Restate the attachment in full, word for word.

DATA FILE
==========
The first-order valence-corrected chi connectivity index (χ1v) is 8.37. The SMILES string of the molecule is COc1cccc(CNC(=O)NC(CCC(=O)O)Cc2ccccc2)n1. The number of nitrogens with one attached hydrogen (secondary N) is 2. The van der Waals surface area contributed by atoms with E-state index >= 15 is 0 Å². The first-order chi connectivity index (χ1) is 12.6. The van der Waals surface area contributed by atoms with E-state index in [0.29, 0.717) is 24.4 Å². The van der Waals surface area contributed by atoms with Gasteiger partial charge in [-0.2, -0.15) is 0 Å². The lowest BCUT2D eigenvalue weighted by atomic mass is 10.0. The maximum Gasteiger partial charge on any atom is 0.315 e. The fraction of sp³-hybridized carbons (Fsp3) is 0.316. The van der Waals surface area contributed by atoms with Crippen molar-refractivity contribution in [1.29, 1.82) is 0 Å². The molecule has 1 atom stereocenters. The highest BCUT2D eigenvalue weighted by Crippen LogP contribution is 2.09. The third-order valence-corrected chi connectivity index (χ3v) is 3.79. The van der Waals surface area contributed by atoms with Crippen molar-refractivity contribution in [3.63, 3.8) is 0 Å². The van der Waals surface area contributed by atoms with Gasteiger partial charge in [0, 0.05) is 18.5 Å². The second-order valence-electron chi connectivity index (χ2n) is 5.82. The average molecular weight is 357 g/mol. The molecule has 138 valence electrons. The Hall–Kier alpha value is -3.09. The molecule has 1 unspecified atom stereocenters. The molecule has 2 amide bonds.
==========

The first-order valence-corrected chi connectivity index (χ1v) is 8.37. The SMILES string of the molecule is COc1cccc(CNC(=O)NC(CCC(=O)O)Cc2ccccc2)n1. The number of nitrogens with one attached hydrogen (secondary N) is 2. The van der Waals surface area contributed by atoms with E-state index >= 15 is 0 Å². The first-order chi connectivity index (χ1) is 12.6. The van der Waals surface area contributed by atoms with E-state index in [0.29, 0.717) is 24.4 Å². The van der Waals surface area contributed by atoms with Gasteiger partial charge in [-0.2, -0.15) is 0 Å². The lowest BCUT2D eigenvalue weighted by atomic mass is 10.0. The maximum Gasteiger partial charge on any atom is 0.315 e. The fraction of sp³-hybridized carbons (Fsp3) is 0.316. The van der Waals surface area contributed by atoms with Crippen molar-refractivity contribution in [1.29, 1.82) is 0 Å². The molecule has 1 atom stereocenters. The highest BCUT2D eigenvalue weighted by Crippen LogP contribution is 2.09. The third-order valence-corrected chi connectivity index (χ3v) is 3.79. The van der Waals surface area contributed by atoms with Crippen molar-refractivity contribution in [3.63, 3.8) is 0 Å². The van der Waals surface area contributed by atoms with Gasteiger partial charge in [0, 0.05) is 18.5 Å². The second-order valence-electron chi connectivity index (χ2n) is 5.82. The average molecular weight is 357 g/mol. The molecule has 138 valence electrons. The Hall–Kier alpha value is -3.09. The molecule has 1 unspecified atom stereocenters. The molecule has 2 amide bonds.